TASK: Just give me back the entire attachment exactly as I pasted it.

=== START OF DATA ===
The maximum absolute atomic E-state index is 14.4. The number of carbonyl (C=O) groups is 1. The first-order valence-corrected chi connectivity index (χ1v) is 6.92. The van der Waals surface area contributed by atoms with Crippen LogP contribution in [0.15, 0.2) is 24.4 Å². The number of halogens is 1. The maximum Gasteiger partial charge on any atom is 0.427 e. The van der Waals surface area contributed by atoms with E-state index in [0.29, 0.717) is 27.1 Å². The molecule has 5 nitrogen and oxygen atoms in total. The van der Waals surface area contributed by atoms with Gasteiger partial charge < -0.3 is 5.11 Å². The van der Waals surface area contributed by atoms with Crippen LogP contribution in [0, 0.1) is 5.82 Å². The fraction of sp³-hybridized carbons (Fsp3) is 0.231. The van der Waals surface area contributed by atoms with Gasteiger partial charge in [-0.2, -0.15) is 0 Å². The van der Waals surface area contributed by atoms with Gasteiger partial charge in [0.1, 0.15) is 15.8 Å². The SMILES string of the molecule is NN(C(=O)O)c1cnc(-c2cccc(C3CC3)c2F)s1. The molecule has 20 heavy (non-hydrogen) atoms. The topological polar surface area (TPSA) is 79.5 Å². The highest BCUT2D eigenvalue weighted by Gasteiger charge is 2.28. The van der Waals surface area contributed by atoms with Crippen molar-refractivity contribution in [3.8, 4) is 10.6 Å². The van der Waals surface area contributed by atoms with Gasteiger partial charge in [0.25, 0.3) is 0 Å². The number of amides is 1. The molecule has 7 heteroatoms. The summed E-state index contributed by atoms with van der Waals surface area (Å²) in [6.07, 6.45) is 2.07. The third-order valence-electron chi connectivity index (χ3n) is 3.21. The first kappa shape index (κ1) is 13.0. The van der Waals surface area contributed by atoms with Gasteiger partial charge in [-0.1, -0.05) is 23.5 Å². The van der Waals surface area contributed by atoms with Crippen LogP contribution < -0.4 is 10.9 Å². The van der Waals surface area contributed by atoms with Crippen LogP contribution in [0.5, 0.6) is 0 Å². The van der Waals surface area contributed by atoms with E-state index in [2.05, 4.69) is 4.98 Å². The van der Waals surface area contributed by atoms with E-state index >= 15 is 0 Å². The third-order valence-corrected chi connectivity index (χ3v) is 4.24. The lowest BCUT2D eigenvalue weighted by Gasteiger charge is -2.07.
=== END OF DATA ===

The maximum absolute atomic E-state index is 14.4. The number of carbonyl (C=O) groups is 1. The first-order valence-corrected chi connectivity index (χ1v) is 6.92. The van der Waals surface area contributed by atoms with Crippen LogP contribution in [0.15, 0.2) is 24.4 Å². The number of halogens is 1. The maximum Gasteiger partial charge on any atom is 0.427 e. The van der Waals surface area contributed by atoms with E-state index in [0.29, 0.717) is 27.1 Å². The molecule has 5 nitrogen and oxygen atoms in total. The van der Waals surface area contributed by atoms with Gasteiger partial charge < -0.3 is 5.11 Å². The van der Waals surface area contributed by atoms with Crippen LogP contribution in [0, 0.1) is 5.82 Å². The fraction of sp³-hybridized carbons (Fsp3) is 0.231. The van der Waals surface area contributed by atoms with Gasteiger partial charge in [-0.2, -0.15) is 0 Å². The van der Waals surface area contributed by atoms with Gasteiger partial charge in [0.1, 0.15) is 15.8 Å². The SMILES string of the molecule is NN(C(=O)O)c1cnc(-c2cccc(C3CC3)c2F)s1. The molecule has 20 heavy (non-hydrogen) atoms. The topological polar surface area (TPSA) is 79.5 Å². The highest BCUT2D eigenvalue weighted by Gasteiger charge is 2.28. The van der Waals surface area contributed by atoms with Crippen molar-refractivity contribution in [3.8, 4) is 10.6 Å². The van der Waals surface area contributed by atoms with Gasteiger partial charge in [0.25, 0.3) is 0 Å². The number of amides is 1. The molecule has 7 heteroatoms. The summed E-state index contributed by atoms with van der Waals surface area (Å²) in [6.07, 6.45) is 2.07. The third-order valence-electron chi connectivity index (χ3n) is 3.21. The first kappa shape index (κ1) is 13.0. The van der Waals surface area contributed by atoms with Gasteiger partial charge in [-0.1, -0.05) is 23.5 Å². The van der Waals surface area contributed by atoms with Crippen LogP contribution < -0.4 is 10.9 Å². The van der Waals surface area contributed by atoms with Crippen LogP contribution in [0.5, 0.6) is 0 Å². The van der Waals surface area contributed by atoms with E-state index in [2.05, 4.69) is 4.98 Å². The van der Waals surface area contributed by atoms with E-state index >= 15 is 0 Å². The third-order valence-corrected chi connectivity index (χ3v) is 4.24. The lowest BCUT2D eigenvalue weighted by Gasteiger charge is -2.07.